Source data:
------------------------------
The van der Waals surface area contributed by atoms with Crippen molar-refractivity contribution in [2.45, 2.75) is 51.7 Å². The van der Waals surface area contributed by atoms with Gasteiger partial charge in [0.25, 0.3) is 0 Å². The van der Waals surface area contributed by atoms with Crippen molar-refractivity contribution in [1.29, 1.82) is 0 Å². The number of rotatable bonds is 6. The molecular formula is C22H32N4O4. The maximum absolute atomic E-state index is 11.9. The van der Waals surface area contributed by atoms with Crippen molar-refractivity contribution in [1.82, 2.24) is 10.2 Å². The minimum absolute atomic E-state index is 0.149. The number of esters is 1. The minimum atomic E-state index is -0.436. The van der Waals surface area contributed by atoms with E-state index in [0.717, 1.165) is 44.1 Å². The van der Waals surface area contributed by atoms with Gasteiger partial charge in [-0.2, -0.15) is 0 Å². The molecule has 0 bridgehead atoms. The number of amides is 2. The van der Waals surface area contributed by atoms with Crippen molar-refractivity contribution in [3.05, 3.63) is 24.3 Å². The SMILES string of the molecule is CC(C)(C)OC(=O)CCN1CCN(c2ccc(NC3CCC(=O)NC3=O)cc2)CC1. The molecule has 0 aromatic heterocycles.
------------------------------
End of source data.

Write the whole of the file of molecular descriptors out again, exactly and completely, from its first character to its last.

The van der Waals surface area contributed by atoms with Crippen molar-refractivity contribution in [2.45, 2.75) is 51.7 Å². The van der Waals surface area contributed by atoms with Gasteiger partial charge in [0.25, 0.3) is 0 Å². The van der Waals surface area contributed by atoms with Crippen molar-refractivity contribution in [1.29, 1.82) is 0 Å². The number of rotatable bonds is 6. The molecular formula is C22H32N4O4. The maximum absolute atomic E-state index is 11.9. The van der Waals surface area contributed by atoms with Crippen molar-refractivity contribution in [1.82, 2.24) is 10.2 Å². The minimum absolute atomic E-state index is 0.149. The number of esters is 1. The minimum atomic E-state index is -0.436. The van der Waals surface area contributed by atoms with E-state index in [0.717, 1.165) is 44.1 Å². The van der Waals surface area contributed by atoms with Gasteiger partial charge in [-0.2, -0.15) is 0 Å². The molecule has 0 bridgehead atoms. The number of amides is 2. The van der Waals surface area contributed by atoms with Crippen molar-refractivity contribution in [3.05, 3.63) is 24.3 Å². The SMILES string of the molecule is CC(C)(C)OC(=O)CCN1CCN(c2ccc(NC3CCC(=O)NC3=O)cc2)CC1. The molecule has 0 aromatic heterocycles.